1. This revision petition baa been filed by Sri N.S. Subramaniam, the accused in C. C. 18 of 1966 on the file of the Additional Special Judge, Madras against the order of the learned Special Judge overruling his preliminary objection that the Court bad no jurisdiction to take cognisance 'of the offence alleged against the accused without the requisite sanction prescribed under Section 6 of the Prevention of Corruption Act (Act II of 1947). The charge against him was that he had misappropriated a sum of Rs. 7,861.80 between December 1963 and October 1964 from out of the collections made by him as the manager of the Central Government Tourist Bungalow at Madurai, an offence tinder Section 5(2) read with Section 5(1)(c) of the Act. He bad been appointed as the Manager by order dated 8-4-1968, by the Director, Government of India Tourist office, Madras. He was relieved of the post on 30-9-1964.
Thereafter leave was granted to him upto 15-3-1965. The charge sheet was filed against him on 28-8-1966. He took the preliminary objection mentioned above on 24-10-1966 Section 6 states that no court shall take cognizance of the offence punishable under Sub-section (2) of Section 5 of the Act, alleged to have been committed by a public servant, except with the previous sanction of the authority competent to remove him from his office. Actually, an order wag issued on 24.10.1966 that his services stood terminated. But, according to the order, they stood terminated with effect from 15.5-1965 under B. 5 of the Central Civil Services Temporary Service Rules, 1965, in consequence of his communication dated 14-4-1965.
The rule will be referred to presently and at this stage, it is sufficient to state that the said communication of 24/25-10-1966 proceeded on the assumption that the petitioner had been appointed only temporarily and that under the rules governing such temporary employees it was open to the petitioner to terminate his services under the Government by giving a month's notice, that his communication dated 14-4-1965 amounted to such notice, and that consequently his service became terminated on 15-5.1965. The above order was served on the petitioner only on 21-11-1966.
2. The petitioner's objection before the learned Judge proceeded on the assumption that till the above communication was served on him on 21.11.1966, he continued in the service of the Government, and that accordingly sanction was required under Section 6 to the Act. The reply of the prosecution to this objection is that the petitioner had ceased to be in Government service with effect from 15-5-1965 and that since the charge sheet was filed only on 28-8-1966 when he was not a public servant, sanction was not required. The decision in Ram Dhyan Singh v. State : AIR1953All470 , shows that if on 28 8.1866, the petitioner was not in Government employ, sanction was not necessary. That proposition is not disputed by the petitioner; but his contention is that he continued to be in the employment of Government till 21-11-1966.
3. The learned Judge overruled the objection of the petitioner accepting the contention of the prosecution on the ground mentioned above. Another ground was also relied on by the learned Special Judge and it was that even apart from the termination of the ser-vices brought about by the notice given by the petitioner on 14-4.1965, he must be deem-ed to have ceased to be a Government employee with effect from 16-3-1965 by virtue of Rule 14(c) of the revised Leave Rules 1933, of the Government of India, because he had not rejoined duty on the expiry of the extraordinary leave granted to him till 15-8-1965.
4. Before me, the main point taken by Mr. Y. Gopinathan, learned Counsel for the petitioner is that the petitioner ceased to be in Government service only on 21-11-1966. He denies that the petitioner was appointed only temporarily. Alternatively, he argues that even if the appointment was only temporary the petitioner's services stood terminated only with effect from 21.11-1966 because it was only then the petitioner's resignation of 14-4-1965 had been accepted and the acceptance was communicated to the petitioner. For the proposition that the date of communication of the acceptance of the resignation is material, learned Counsel relies on the decision of the Supreme Court in Bachittar Sineh v. State of Punjab : AIR1963SC395 . The learned Counsel also challenges the application of Rule 14(c) of the revised Leave Rules 1933.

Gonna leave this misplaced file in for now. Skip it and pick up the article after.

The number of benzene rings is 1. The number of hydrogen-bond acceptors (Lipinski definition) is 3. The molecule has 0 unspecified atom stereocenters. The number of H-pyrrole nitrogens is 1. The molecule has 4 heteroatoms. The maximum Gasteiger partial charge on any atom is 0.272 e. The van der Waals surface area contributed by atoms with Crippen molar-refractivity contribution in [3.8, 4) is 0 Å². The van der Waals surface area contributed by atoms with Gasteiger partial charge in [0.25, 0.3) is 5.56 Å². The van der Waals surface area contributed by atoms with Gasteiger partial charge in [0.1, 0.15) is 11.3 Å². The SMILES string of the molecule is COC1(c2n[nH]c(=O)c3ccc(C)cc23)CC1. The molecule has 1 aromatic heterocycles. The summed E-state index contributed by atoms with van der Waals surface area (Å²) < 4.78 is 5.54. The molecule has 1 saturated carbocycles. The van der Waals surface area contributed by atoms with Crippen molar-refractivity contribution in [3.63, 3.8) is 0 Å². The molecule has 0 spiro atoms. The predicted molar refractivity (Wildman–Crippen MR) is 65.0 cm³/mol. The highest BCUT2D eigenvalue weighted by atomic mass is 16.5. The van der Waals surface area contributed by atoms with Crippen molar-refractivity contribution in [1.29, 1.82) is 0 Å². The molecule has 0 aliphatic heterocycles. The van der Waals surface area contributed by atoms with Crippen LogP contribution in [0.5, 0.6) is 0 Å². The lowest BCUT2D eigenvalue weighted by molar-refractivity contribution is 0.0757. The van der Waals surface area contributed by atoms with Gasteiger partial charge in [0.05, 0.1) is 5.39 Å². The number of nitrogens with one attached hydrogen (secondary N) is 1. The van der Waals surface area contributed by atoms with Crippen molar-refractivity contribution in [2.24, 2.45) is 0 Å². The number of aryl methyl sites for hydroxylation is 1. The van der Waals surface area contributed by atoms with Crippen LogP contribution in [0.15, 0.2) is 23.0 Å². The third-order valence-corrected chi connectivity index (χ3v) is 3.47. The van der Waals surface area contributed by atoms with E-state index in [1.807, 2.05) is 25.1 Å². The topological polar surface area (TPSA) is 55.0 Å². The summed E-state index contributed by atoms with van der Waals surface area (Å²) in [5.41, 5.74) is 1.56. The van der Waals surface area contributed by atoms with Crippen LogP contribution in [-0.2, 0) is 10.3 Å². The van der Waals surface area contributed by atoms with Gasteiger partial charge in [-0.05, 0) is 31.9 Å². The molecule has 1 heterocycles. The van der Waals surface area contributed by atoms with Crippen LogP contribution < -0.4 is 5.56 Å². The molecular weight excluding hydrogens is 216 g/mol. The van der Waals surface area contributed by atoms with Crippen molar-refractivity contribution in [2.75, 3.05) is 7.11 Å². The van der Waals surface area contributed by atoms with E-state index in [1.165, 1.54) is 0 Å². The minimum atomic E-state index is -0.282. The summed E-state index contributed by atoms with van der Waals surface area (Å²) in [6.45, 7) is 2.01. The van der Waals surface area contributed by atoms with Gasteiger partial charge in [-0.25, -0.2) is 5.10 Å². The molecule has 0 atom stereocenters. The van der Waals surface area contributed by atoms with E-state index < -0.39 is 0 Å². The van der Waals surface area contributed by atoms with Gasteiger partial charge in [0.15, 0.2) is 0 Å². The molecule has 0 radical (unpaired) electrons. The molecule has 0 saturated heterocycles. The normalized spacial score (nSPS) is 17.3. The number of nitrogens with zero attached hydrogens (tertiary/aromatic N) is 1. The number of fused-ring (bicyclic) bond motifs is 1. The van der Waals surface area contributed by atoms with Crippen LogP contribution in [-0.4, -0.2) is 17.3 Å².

5. The first question which is involved is whether the petitioner was only a temporary Government servant, because it was only then that R 5 of the Central Civil Services Temporary Services Rules 1949, or the corresponding Rules of 1965 would apply. If he was not a temporary servant, but was a permanent Government servant, it is not disputed by the learned Public Prosecutor that a different set of rules would apply. Those' rules were found at pages 12 and 13 of the Compilation of the Fundamental rules and the Supplementary rules made by the Government of India, 3rd Edn., 1963. According to those rules, a permanent Government servant can resign his post, but 'a resignation becomes effective when it is accepted and the officer is relieved of his duties'. In other words, the resignation cannot become effective till it is accepted and the officer is relieved of his duties. If the petitioner was a permanent Government servant, his resignation could, therefore, not commence at any date earlier than 24/25.10-1966 when the order on that date was issued. Hence, the crucial question at the outset is whether the appointment of the petitioner was temporary or permanent.
6. Though when this revision was first heard, the learned Public Prosecutor relied on some communications of the petitioner him-self, wherein he himself took the stand that his appointment was temporary and that he could terminate it by giving a month's notice as he had done, it was felt better to send for the original files of the Government by which the petitioner was appointed to ascertain whether he had been appointed temporarily or permanently. After the adjournment, the learned Public Prosecutor has produced the relevant files. They clearly show that the appointment of the petitioner in the first instance on 8-4-1963 was temporary and that the extension of his services was only on a temporary basis In fact, the post of care-taker of the tourist bungalow at Madurai was created only for a temporary period from 1-8-1963 to 28-2-1964 in the first instance, and later it was continued from 1.8-1964 to 28-2-1965 and from 1-8-1965 to a8-2-1966, so far as the papers placed before me show.